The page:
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Autumn / Winter Sowing

(10 Posts)
GardenGeek Sun 09-Oct-16 14:44:45

Is anyone sowing anything over Autumn/ Winter?

I am interested in sowing perennial plants for the garden such as flowers, ornamental grasses etc; but have no idea what I can sow.

I have researched online and have found the term 'winter sowing'. Is this when you sow now but don't expect any thing until spring (so is for enabling a long cool period) or do you sow and they come up straight away and you prick out and pot on over winter.

Never done Autumn/ Winter sowing before so any advice on what it actually is, or what you are sowing or have sowed in past years would be a great help.

Thanks

shovetheholly Mon 10-Oct-16 07:54:32

A lot of the stuff that goes on now is hardy annual, rather than perennial - I'm thinking stuff like sweet peas, antirrhinum, ammi, calendula, nigella, annual poppies.

However, there are perennials you can start off too - primroses, dieramas (I did this last year and now have garden-ready plants for the spring), hardy geraniums, scabious.

shovetheholly Mon 10-Oct-16 08:00:00

Oh, and the growing instructions vary quite a lot. For some things, like sweet peas, you give the plant a warmish start to get them germinated (around 15 degrees, so a cold space in the house), then accustom them to the cold. In other cases, like primroses, you can just sow in a sunny cold frame and they'll germinate in those conditions.

Some complicated seeds like BOTH cold and warm in succession, and are a bit of a nightmare to keep shunting around. I'm looking at you, aquilegias.

The seed packet will guide you!

ChardonnayKnickertonSmythe Fri 14-Oct-16 09:25:20

Lamb's lettuce, for salads.

GardenGeek Sun 30-Oct-16 16:20:23

Thanks shove
Sorry for late reply, I have been busy with work and then cat decided to injure himself so been really pre-occupied.

I sowed some Stipa Ichu which came up so thats exciting.

Is it too late to order Dieramas?

Also a little research and some seed-selling websites say you can sow Heuchera & Bergenia but I cant find any sowers who have said that you can. So umming and ahhing about that.

Are you doing the RHS seed scheme this year? I cant wait until the catalogue comes out in November grin

shovetheholly Sun 30-Oct-16 16:48:36

Oh no, your poor cat - hope he is better now. It's horrible when they are ill - their misery is so obvious sad

I was really pleasantly surprised with how easy the stipa I grew was to do - I did S. tenuissima. Hopefully S. ichu will be as trouble-free and straightforward!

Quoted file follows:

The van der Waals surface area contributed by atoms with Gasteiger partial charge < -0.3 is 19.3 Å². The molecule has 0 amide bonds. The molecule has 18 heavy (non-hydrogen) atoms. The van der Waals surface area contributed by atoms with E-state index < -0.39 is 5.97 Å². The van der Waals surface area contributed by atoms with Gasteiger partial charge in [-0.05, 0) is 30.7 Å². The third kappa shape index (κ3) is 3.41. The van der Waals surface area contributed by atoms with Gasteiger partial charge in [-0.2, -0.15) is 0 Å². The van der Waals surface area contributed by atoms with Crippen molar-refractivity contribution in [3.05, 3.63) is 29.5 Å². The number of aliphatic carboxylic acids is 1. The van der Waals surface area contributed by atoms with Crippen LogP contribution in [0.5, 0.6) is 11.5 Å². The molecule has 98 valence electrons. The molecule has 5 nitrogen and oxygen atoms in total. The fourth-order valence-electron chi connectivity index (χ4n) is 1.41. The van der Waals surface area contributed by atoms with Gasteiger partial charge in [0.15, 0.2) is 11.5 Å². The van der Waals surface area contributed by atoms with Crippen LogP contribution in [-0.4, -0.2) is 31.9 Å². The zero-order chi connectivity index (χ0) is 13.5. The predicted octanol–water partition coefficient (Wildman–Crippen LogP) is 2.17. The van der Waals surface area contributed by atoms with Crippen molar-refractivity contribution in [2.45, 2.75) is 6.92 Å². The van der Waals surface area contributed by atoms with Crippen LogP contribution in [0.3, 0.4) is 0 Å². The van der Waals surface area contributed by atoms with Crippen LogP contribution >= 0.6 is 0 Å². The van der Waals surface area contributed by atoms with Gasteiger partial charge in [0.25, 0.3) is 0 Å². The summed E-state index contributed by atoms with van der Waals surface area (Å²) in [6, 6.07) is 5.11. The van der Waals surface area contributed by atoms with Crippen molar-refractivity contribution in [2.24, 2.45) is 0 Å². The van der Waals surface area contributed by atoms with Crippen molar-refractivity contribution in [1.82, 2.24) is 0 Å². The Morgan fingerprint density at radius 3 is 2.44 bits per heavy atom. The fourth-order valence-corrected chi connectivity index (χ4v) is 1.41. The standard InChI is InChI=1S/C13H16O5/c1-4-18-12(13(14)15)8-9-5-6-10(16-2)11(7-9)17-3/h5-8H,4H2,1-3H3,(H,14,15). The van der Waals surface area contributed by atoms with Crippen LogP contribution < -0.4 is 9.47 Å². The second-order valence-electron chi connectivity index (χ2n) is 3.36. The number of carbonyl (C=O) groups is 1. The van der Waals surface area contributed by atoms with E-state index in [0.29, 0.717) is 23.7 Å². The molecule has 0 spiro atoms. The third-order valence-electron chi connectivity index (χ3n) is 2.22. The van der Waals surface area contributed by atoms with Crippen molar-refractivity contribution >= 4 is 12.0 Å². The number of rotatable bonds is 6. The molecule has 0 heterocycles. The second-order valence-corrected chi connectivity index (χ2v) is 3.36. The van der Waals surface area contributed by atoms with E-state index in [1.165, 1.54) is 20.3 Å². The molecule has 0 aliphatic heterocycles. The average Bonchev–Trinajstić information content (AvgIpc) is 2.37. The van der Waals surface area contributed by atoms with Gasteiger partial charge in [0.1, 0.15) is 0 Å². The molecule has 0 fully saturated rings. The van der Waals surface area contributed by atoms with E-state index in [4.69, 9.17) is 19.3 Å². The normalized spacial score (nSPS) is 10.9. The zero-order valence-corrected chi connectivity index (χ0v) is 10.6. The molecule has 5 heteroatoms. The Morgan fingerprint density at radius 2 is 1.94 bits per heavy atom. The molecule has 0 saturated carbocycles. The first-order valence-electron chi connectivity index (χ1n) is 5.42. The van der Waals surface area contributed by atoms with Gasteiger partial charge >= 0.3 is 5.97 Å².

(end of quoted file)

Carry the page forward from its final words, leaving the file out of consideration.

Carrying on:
Dierama - I think you'd probably need to get them started indoors (they need to be around 15-18 C), then move when large enough to a frost-free greenhouse. However, I think this could be a bit of a pain for you, because I found that germination was a bit haphazard. I got a few through within 3 weeks or so, but they continued to germinate for another 6-8 months and I even had one through after about 12 months! I think it would be a pain to have a seed tray lying around indoors all winter, so you might want to try in the late spring instead just for an easier life! I think you can buy corms, which are a bit more straightforward and go straight into the ground in spring - or obviously, there are plants (again, probably best to put 'em out in spring - a bit like many grasses, they resent wet).

I'm not a member of the RHS - SHOCKING I KNOW!! I would really like to be, but it was just a bit too expensive last year on top of everything I am constantly buying for the garden. smile I am a member of the Hardy Plant Society, who do a seed scheme however (and who are loads cheaper to join - a great bargain, in fact).

GinAndOnIt Tue 01-Nov-16 07:52:36

Sorry to hijack but shove do you mind me asking a bit more about the HPS seed scheme? I've just looked it up and £17 for the year sounds great, but how much do you utilise the seed scheme? I'm wondering if it's easier to just stick to the 50p seed sale at the garden centre!

shovetheholly Tue 01-Nov-16 07:57:46

It's pretty simple! Around the turn of the year, the HPS send you a catalogue of what they have available, with a very strict deadline of when to return your 'order'. I think this year they seem to have a lot more information online as well.

I think you get something like 25 packets in total! And more if you also donate seed. The list is highly specialist in places, so you will get a much, much wider selection than at any garden centre. Some of the plants are very rare and scarce and difficult to propagate. Others are more common. You aren't guaranteed any of the things you order - sometimes there's only a small amount of something available and you miss it!

The seed is donated from individual members of the scheme, and sent to a central clearing house to be processed and sent out - all staffed by lovely volunteers!

Hope that explains it! Let me know if I've missed anything!

shovetheholly Tue 01-Nov-16 07:58:19

Oh- I did forget something -you do pay a P&P charge of around £5.

megletthesecond Tue 01-Nov-16 08:03:03

I think my allotment neighbour plants garlic.

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